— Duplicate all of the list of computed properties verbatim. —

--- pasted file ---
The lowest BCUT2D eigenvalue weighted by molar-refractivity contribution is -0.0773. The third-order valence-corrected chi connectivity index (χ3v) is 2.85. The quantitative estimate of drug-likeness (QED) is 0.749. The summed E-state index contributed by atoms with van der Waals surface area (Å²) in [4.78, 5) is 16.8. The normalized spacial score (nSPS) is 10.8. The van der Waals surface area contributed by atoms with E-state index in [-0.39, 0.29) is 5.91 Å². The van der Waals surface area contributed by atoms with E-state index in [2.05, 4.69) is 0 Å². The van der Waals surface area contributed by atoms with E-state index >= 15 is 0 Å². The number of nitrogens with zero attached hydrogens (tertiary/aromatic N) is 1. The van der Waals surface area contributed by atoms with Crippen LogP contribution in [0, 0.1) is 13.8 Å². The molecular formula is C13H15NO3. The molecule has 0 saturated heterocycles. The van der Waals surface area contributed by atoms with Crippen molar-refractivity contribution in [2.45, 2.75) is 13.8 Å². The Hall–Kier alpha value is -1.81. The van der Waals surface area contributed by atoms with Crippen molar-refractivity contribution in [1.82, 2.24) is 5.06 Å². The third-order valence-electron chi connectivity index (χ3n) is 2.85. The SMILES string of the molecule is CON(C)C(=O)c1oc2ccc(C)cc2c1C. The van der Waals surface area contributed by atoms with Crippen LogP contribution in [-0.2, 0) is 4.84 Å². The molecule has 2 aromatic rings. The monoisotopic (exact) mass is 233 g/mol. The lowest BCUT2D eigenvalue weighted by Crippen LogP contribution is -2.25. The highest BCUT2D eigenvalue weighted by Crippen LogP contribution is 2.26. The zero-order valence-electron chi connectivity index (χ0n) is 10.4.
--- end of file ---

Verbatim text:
The lowest BCUT2D eigenvalue weighted by molar-refractivity contribution is -0.0773. The third-order valence-corrected chi connectivity index (χ3v) is 2.85. The quantitative estimate of drug-likeness (QED) is 0.749. The summed E-state index contributed by atoms with van der Waals surface area (Å²) in [4.78, 5) is 16.8. The normalized spacial score (nSPS) is 10.8. The van der Waals surface area contributed by atoms with E-state index in [-0.39, 0.29) is 5.91 Å². The van der Waals surface area contributed by atoms with E-state index in [2.05, 4.69) is 0 Å². The van der Waals surface area contributed by atoms with E-state index >= 15 is 0 Å². The number of nitrogens with zero attached hydrogens (tertiary/aromatic N) is 1. The van der Waals surface area contributed by atoms with Crippen LogP contribution in [0, 0.1) is 13.8 Å². The molecular formula is C13H15NO3. The molecule has 0 saturated heterocycles. The van der Waals surface area contributed by atoms with Crippen molar-refractivity contribution in [2.45, 2.75) is 13.8 Å². The Hall–Kier alpha value is -1.81. The van der Waals surface area contributed by atoms with Crippen molar-refractivity contribution in [1.82, 2.24) is 5.06 Å². The third-order valence-electron chi connectivity index (χ3n) is 2.85. The SMILES string of the molecule is CON(C)C(=O)c1oc2ccc(C)cc2c1C. The van der Waals surface area contributed by atoms with Crippen LogP contribution in [-0.2, 0) is 4.84 Å². The molecule has 2 aromatic rings. The monoisotopic (exact) mass is 233 g/mol. The lowest BCUT2D eigenvalue weighted by Crippen LogP contribution is -2.25. The highest BCUT2D eigenvalue weighted by Crippen LogP contribution is 2.26. The zero-order valence-electron chi connectivity index (χ0n) is 10.4.